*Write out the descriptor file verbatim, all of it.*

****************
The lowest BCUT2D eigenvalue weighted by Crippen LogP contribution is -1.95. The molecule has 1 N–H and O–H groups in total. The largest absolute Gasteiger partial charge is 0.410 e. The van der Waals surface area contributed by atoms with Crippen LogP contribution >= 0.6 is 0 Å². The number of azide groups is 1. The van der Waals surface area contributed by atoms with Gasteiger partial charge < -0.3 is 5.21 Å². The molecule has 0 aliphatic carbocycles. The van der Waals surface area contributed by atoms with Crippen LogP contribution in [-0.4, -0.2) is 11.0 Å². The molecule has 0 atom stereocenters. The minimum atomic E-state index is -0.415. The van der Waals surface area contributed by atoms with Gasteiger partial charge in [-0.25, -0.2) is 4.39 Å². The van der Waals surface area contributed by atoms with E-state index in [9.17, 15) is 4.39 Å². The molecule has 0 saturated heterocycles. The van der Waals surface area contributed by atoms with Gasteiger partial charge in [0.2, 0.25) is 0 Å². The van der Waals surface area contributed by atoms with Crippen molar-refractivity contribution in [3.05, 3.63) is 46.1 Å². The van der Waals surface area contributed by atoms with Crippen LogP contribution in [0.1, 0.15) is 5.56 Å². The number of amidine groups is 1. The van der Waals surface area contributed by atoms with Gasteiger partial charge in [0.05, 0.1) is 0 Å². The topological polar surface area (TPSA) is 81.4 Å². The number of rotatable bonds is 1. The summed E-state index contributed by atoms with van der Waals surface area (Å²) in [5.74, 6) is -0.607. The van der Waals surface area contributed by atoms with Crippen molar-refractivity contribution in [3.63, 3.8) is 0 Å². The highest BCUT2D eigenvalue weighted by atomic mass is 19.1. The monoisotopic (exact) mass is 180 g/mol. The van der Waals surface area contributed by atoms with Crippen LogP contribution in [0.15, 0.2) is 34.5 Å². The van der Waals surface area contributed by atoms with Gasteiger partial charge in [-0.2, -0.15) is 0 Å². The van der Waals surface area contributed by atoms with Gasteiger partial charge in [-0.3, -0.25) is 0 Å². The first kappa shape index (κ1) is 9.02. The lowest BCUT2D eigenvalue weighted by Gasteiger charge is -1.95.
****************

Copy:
The lowest BCUT2D eigenvalue weighted by Crippen LogP contribution is -1.95. The molecule has 1 N–H and O–H groups in total. The largest absolute Gasteiger partial charge is 0.410 e. The van der Waals surface area contributed by atoms with Crippen LogP contribution >= 0.6 is 0 Å². The number of azide groups is 1. The van der Waals surface area contributed by atoms with Gasteiger partial charge < -0.3 is 5.21 Å². The molecule has 0 aliphatic carbocycles. The van der Waals surface area contributed by atoms with Crippen LogP contribution in [-0.4, -0.2) is 11.0 Å². The molecule has 0 atom stereocenters. The minimum atomic E-state index is -0.415. The van der Waals surface area contributed by atoms with Gasteiger partial charge in [-0.25, -0.2) is 4.39 Å². The van der Waals surface area contributed by atoms with E-state index in [9.17, 15) is 4.39 Å². The molecule has 0 saturated heterocycles. The van der Waals surface area contributed by atoms with Gasteiger partial charge in [0.2, 0.25) is 0 Å². The van der Waals surface area contributed by atoms with Crippen molar-refractivity contribution in [3.05, 3.63) is 46.1 Å². The van der Waals surface area contributed by atoms with Crippen LogP contribution in [0.1, 0.15) is 5.56 Å². The number of amidine groups is 1. The van der Waals surface area contributed by atoms with Gasteiger partial charge in [0.05, 0.1) is 0 Å². The topological polar surface area (TPSA) is 81.4 Å². The number of rotatable bonds is 1. The summed E-state index contributed by atoms with van der Waals surface area (Å²) in [5.74, 6) is -0.607. The van der Waals surface area contributed by atoms with Crippen molar-refractivity contribution in [3.63, 3.8) is 0 Å². The highest BCUT2D eigenvalue weighted by atomic mass is 19.1. The monoisotopic (exact) mass is 180 g/mol. The van der Waals surface area contributed by atoms with Crippen LogP contribution in [0.15, 0.2) is 34.5 Å². The van der Waals surface area contributed by atoms with Gasteiger partial charge in [-0.2, -0.15) is 0 Å². The van der Waals surface area contributed by atoms with Gasteiger partial charge in [-0.3, -0.25) is 0 Å². The first kappa shape index (κ1) is 9.02. The lowest BCUT2D eigenvalue weighted by Gasteiger charge is -1.95.